My day was unfolding as usual. Nothing especially different going on, but for some reason, everything felt special and unique. I sat on the back porch, sipping on a cup of coffee, listening to the chirps of birds awakening to a new day, the sounds of one, then two, then several dogs joining together in a cacophony of barking, squirrels high in the trees chattering to one another, a tree branch brushing with a shushing sound against another nearby tree branch. Soundlessly, clouds in the brightening sky bumped against each other, changing shapes spontaneously, creating a smooth symphony of art. And so it went, nature communicating with itself, embracing changes, without resistance. It occurred to me that it is what it is.
My collie lay at my feet, his ears perking upright, his eyes shifting to and fro at the noises around him, at the sky, then to me. “Did you hear that?” he seemed to ask with his eyes. “Did you see that?” he winked. I wondered what he heard and what he saw, that I did not. He seemed to be present, in each moment, then leave it behind quickly, as he moved on to the next. He is my Zen master. He teaches me, reminds me, to be present. Always present. “Here and now are all that is,” his eyes tell me. Then he nods off to sleep.
At once, the sensation of my body changed. It was as if my whole body expanded to the most huge of huge things, and at the same time, my body felt smaller than the pinpoint of the smallest pin. I was infinitely huge and the smallest, small imaginable, simultaneously. There were no other sensations. Sounds and vision, taste and smell, were gone. Only the sense of being remained. Vaguely, it was a sense of touch, but more than that. I felt a rush of something indescribable, moving from my center, outward, toward my feet, my head, my limbs.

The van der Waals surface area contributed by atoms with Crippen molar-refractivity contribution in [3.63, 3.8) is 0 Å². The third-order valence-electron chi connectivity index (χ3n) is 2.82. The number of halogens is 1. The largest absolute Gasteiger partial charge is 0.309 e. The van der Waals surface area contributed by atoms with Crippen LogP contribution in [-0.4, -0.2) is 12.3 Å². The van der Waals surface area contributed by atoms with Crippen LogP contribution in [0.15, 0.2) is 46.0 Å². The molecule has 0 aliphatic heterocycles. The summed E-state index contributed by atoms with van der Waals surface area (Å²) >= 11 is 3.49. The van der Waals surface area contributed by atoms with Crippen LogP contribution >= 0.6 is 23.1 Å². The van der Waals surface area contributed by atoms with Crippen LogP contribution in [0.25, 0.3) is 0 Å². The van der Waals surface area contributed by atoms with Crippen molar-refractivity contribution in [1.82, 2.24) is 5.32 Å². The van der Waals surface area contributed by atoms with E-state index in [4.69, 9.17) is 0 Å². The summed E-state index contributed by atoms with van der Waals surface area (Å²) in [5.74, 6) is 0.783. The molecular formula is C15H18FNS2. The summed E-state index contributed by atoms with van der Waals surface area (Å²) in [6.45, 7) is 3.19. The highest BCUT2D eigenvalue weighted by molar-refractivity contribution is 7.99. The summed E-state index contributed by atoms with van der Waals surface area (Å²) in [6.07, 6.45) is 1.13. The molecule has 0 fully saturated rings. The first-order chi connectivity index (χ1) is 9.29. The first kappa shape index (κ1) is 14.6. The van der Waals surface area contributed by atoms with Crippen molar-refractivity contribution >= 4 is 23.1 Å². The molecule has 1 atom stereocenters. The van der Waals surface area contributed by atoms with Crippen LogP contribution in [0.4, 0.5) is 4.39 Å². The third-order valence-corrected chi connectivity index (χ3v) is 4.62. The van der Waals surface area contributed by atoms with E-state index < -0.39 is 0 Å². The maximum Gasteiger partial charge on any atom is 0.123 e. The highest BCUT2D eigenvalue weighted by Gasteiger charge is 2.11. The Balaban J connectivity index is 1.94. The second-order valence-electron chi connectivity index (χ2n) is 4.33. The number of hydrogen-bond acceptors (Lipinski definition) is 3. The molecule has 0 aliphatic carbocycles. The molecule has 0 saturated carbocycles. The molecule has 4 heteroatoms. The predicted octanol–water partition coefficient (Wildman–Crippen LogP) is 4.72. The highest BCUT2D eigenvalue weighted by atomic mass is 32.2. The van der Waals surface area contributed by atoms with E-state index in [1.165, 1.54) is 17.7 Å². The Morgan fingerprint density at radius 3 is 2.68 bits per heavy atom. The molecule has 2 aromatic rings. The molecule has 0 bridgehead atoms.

The moment passed, and I looked at my collie, now peering from beneath his open eyelids up at me. His ears perked again as I patted his soft head gently. He grinned. He stood and nuzzled his snout against my body, sniffing, sniffing, sniffing me, from head to toe. He brushed his wet nose against my face, then turned circles on the patio, and lay down again at my feet.
The sights and sounds returned. The taste and smell of my coffee tickled my tongue and nose. I felt in awe. My collie peered up at me again, through half-closed eyes. “What did you expect?” he seemed to ask. Then he closed his eyes and slept.
©Janet Mitchell, April 2012